Thirdly, we have the dessert pride of the southern United States, the pecan pie.  Several friends have made requests recently for pecan pie recipes, and so here I am to deliver.  As with the aforementioned desserts, there are many variations on the theme of pecan pie as well, including the maple pecan pie, the caramel pecan pie, and my recipe which satiates the chocolate cravers of your family.  This is one I have made year after year at Brian's requests.  The use of both bittersweet and semi sweet chocolate, plus the addition of instant espresso powder to the filling, really brings out the rich chocolate flavor.  Pecan pie is typically served with big dollops of whipped cream.  A nice alternative would be a scoop of homemade or high quality store-bought vanilla ice cream.

Chocolate Pecan Pie
6 tablespoons chilled butter, cut into dice and chilled again
1 1/2 cups flour
1/2 teaspoon salt
1/2 tablespoon sugar
1/6 cup chilled vegetable shortening
1/4 cup ice water

3 tablespoons butter
4 ounces coarsely chopped bittersweet chocolate
4 ounces coarsely chopped semi-sweet chocolate
1 teaspoon instant espresso powder
1/4 cup brown sugar
3 eggs, room temperature
1 cup either light corn syrup
1 teaspoon vanilla
1 ½ cup pecan halves

In the bowl of a food processor with the steel blade, mix the flour, salt and 1/2 tablespoon sugar.  Remove the butter and shortening from the refrigerator from place into the food processor bowl.  Pulse ingredients until the mixture resembles small pea-sized pebbles.  Remove the water from the refrigerator and, with the processor on, pour it through the feed tube into the bowl.  Pulse the processor until the entire mixture begins to form one ball.  Turn out onto a floured surface.  Quickly form into a neat ball, pat down into the shape of a thick disc and wrap in plastic wrap.  Refrigerate for about a half hour.

Return the ball of dough to a very well-floured surface, and begin rolling with a floured pin into a ten-inch circle, turning the circle one quarter turn every few rolls to prevent it from sticking to the surface.  Butter the inside of a pie dish.  Place the dough into the dish, and crimp or flute the extra dough along the edge decoratively.  Place pie dish into the refrigerator.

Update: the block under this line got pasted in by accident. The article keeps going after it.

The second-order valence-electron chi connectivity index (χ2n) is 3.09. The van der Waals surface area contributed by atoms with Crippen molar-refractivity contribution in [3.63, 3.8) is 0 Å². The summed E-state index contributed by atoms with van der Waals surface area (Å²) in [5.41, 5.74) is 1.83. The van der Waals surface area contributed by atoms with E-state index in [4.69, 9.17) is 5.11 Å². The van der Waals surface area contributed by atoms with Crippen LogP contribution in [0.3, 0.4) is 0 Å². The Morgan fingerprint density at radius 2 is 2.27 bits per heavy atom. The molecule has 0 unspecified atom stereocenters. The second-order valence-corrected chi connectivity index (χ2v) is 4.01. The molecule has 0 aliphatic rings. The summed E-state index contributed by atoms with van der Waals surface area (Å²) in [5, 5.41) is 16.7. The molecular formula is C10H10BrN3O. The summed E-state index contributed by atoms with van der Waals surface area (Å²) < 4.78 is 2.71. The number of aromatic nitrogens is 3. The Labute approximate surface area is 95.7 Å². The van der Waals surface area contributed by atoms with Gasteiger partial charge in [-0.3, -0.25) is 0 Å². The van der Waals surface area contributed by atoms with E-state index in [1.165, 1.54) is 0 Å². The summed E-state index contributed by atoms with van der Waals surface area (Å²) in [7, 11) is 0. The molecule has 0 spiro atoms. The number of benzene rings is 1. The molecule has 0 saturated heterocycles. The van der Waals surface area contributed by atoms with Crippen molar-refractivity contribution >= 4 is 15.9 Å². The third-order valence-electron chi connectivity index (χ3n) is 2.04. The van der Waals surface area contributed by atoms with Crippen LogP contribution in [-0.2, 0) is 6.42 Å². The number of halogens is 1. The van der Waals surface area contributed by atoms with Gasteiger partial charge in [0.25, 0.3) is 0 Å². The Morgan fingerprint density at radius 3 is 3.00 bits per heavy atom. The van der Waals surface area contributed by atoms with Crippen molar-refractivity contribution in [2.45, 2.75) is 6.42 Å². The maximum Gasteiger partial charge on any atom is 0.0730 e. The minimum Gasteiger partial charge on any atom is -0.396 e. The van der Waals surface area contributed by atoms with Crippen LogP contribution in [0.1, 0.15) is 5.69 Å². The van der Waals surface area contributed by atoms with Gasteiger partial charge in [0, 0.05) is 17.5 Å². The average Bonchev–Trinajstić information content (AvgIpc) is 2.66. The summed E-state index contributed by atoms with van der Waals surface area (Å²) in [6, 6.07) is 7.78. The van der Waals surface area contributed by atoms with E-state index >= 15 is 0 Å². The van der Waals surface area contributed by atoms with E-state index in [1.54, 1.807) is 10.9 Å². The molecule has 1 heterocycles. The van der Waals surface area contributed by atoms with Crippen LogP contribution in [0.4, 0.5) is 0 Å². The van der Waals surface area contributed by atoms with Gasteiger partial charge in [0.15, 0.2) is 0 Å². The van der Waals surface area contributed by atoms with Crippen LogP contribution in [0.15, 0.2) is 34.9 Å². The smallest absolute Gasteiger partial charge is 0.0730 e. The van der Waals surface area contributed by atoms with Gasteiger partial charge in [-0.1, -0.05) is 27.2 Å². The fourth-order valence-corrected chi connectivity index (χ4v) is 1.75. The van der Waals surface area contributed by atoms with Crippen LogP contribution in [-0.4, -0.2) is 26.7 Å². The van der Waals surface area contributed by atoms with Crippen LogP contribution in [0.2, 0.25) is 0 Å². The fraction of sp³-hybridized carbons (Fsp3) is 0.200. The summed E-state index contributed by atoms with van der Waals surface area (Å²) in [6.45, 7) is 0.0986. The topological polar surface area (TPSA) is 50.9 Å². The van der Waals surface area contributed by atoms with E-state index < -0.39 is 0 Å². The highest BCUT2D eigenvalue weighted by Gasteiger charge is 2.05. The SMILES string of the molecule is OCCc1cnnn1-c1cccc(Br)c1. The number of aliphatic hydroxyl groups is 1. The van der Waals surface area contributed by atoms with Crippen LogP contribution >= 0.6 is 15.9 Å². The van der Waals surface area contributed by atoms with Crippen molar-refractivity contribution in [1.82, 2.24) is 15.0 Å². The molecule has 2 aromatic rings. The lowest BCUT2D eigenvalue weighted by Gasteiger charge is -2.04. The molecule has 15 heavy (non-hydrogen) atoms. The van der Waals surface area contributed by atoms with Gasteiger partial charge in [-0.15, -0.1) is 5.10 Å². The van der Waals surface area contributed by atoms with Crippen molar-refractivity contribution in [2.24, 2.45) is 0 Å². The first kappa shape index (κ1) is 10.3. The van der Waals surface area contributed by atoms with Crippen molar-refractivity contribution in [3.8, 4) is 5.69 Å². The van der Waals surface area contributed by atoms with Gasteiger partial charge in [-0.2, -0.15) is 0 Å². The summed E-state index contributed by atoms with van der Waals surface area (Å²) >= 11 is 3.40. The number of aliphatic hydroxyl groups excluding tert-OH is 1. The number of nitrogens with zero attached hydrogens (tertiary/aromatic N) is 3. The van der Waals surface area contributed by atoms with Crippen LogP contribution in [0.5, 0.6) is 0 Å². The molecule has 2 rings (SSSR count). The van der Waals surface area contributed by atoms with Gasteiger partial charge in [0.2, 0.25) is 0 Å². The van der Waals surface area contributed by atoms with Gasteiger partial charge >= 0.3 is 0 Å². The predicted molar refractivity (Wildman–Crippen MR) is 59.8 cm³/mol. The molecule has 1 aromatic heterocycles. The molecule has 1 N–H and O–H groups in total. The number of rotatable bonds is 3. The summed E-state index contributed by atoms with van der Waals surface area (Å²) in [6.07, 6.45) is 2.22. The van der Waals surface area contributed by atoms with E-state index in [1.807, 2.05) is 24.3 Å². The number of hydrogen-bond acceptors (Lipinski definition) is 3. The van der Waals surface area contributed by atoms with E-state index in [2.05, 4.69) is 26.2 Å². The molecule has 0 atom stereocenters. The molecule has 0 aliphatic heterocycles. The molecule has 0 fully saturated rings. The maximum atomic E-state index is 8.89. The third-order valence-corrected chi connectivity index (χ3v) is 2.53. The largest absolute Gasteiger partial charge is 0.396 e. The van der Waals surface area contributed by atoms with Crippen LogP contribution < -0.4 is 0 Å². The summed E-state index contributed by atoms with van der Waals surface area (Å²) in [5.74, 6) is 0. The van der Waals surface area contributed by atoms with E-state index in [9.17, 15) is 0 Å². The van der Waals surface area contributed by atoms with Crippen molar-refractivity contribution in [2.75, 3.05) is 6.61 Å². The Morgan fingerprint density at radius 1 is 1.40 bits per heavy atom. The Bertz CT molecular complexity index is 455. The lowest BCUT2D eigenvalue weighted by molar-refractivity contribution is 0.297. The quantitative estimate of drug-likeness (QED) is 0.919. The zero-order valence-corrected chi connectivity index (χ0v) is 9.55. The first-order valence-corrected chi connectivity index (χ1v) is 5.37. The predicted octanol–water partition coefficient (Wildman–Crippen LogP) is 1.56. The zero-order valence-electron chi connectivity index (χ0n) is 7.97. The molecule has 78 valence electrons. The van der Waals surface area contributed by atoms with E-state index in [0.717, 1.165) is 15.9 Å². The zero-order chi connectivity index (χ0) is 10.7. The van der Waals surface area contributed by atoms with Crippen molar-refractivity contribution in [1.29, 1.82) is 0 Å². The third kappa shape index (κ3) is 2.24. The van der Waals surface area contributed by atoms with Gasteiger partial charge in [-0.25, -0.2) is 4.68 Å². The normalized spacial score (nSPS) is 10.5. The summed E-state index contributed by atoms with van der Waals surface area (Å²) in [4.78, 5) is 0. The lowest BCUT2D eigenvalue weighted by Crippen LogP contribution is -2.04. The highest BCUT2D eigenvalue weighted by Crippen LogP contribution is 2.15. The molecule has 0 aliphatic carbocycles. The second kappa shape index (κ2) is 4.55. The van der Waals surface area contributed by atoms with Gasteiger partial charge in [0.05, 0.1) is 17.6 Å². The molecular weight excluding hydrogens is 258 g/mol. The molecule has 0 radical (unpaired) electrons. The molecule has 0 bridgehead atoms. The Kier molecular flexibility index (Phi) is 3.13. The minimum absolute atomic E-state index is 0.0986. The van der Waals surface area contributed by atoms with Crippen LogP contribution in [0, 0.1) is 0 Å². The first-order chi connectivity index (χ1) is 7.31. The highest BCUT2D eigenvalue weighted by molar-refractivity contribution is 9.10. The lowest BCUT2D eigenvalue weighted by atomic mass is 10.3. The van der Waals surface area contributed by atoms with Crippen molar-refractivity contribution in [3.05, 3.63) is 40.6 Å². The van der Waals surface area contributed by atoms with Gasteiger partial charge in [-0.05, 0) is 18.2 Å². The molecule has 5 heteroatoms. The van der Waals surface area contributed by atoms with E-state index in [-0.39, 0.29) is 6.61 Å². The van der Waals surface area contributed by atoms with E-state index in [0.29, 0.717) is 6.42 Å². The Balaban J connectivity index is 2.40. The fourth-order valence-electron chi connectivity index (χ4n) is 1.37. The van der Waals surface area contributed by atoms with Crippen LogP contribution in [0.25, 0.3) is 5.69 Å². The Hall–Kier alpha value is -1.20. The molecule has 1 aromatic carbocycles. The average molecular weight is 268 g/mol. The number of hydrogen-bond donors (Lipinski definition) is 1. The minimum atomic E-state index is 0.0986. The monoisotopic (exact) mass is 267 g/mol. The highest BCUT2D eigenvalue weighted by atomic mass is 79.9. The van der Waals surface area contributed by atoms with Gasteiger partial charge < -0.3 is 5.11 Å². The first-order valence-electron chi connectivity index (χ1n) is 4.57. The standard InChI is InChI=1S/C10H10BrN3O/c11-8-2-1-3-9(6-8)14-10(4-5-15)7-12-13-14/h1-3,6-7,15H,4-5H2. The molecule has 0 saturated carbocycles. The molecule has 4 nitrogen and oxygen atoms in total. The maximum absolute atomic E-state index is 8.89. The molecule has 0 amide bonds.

Preheat oven to 350 degrees.  Melt 2 ounces of the bittersweet chocolate, 2 ounces of the semi sweet chocolate and the 3 tablespoons of butter, stirring frequently, until all of the chocolate is melted.  Add the brown sugar, espresso powder, eggs, corn syrup and vanilla and stir to combine.  Stir in the remaining chopped chocolates and the nuts.  Pour batter into pie crust.  Bake for about 55 minutes.  Allow to cool completely before serving.

For those who seek for something different, there is a whole world of sweet confections to offer up at your holiday table.  I do recommend however that you exercise the one tradition of Thanksgiving and stick to the concept of incorporating the season's bounty, which includes apples, pears, cranberries, pumpkin and nuts.  For those whose consumption of nuts is a medical faux pas, there are plenty of seasonal embellishments to enhance your fall baking endeavors, including the use of cinnamon, nutmeg, ground cloves, ground ginger, chopped crystalized ginger, maple syrup,  caramel, dried cranberries and raisins.  However you choose to write the happy ending to your holiday spread, enjoy.  To all of my family and friends - all of my readers - I wish you a happy, safe and delicious Thanksgiving holiday.